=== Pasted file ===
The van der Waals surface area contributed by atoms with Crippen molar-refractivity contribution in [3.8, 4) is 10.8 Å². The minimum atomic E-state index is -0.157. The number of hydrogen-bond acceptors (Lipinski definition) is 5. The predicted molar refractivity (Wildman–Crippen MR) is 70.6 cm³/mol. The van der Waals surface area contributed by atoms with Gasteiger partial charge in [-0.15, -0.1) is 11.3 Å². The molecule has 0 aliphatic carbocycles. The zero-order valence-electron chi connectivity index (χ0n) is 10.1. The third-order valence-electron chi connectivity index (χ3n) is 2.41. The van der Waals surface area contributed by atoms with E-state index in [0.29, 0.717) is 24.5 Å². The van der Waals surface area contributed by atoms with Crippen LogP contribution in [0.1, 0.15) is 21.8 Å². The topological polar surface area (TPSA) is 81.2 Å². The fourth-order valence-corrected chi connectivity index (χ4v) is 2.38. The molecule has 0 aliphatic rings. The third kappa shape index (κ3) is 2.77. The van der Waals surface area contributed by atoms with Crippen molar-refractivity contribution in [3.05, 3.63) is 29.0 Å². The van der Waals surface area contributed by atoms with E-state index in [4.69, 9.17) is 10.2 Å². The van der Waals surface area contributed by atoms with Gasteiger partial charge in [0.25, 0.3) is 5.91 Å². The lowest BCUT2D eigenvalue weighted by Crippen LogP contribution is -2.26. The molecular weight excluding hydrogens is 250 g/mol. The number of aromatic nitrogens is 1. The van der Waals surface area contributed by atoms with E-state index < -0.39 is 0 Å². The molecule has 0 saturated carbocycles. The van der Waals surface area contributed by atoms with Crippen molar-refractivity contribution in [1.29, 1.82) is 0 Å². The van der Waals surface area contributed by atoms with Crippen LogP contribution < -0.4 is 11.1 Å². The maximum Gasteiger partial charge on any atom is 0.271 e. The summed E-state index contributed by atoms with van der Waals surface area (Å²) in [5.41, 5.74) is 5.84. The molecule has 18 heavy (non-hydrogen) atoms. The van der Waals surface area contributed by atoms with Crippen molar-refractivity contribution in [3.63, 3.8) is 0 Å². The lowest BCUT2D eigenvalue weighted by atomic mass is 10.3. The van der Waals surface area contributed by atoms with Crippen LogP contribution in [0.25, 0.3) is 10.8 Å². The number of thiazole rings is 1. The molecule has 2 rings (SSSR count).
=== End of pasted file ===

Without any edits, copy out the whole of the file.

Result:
The van der Waals surface area contributed by atoms with Crippen molar-refractivity contribution in [3.8, 4) is 10.8 Å². The minimum atomic E-state index is -0.157. The number of hydrogen-bond acceptors (Lipinski definition) is 5. The predicted molar refractivity (Wildman–Crippen MR) is 70.6 cm³/mol. The van der Waals surface area contributed by atoms with Gasteiger partial charge in [-0.15, -0.1) is 11.3 Å². The molecule has 0 aliphatic carbocycles. The zero-order valence-electron chi connectivity index (χ0n) is 10.1. The third-order valence-electron chi connectivity index (χ3n) is 2.41. The van der Waals surface area contributed by atoms with E-state index in [0.29, 0.717) is 24.5 Å². The van der Waals surface area contributed by atoms with Crippen LogP contribution in [0.1, 0.15) is 21.8 Å². The topological polar surface area (TPSA) is 81.2 Å². The fourth-order valence-corrected chi connectivity index (χ4v) is 2.38. The molecule has 0 aliphatic rings. The third kappa shape index (κ3) is 2.77. The van der Waals surface area contributed by atoms with Crippen molar-refractivity contribution in [3.05, 3.63) is 29.0 Å². The van der Waals surface area contributed by atoms with E-state index in [4.69, 9.17) is 10.2 Å². The van der Waals surface area contributed by atoms with Gasteiger partial charge in [0.25, 0.3) is 5.91 Å². The lowest BCUT2D eigenvalue weighted by Crippen LogP contribution is -2.26. The molecular weight excluding hydrogens is 250 g/mol. The number of aromatic nitrogens is 1. The van der Waals surface area contributed by atoms with E-state index < -0.39 is 0 Å². The molecule has 0 saturated carbocycles. The van der Waals surface area contributed by atoms with Crippen molar-refractivity contribution in [1.29, 1.82) is 0 Å². The van der Waals surface area contributed by atoms with Crippen LogP contribution < -0.4 is 11.1 Å². The maximum Gasteiger partial charge on any atom is 0.271 e. The summed E-state index contributed by atoms with van der Waals surface area (Å²) in [5.41, 5.74) is 5.84. The molecule has 18 heavy (non-hydrogen) atoms. The van der Waals surface area contributed by atoms with Crippen molar-refractivity contribution in [3.63, 3.8) is 0 Å². The lowest BCUT2D eigenvalue weighted by atomic mass is 10.3. The van der Waals surface area contributed by atoms with Crippen LogP contribution in [0.25, 0.3) is 10.8 Å². The number of thiazole rings is 1. The molecule has 2 rings (SSSR count).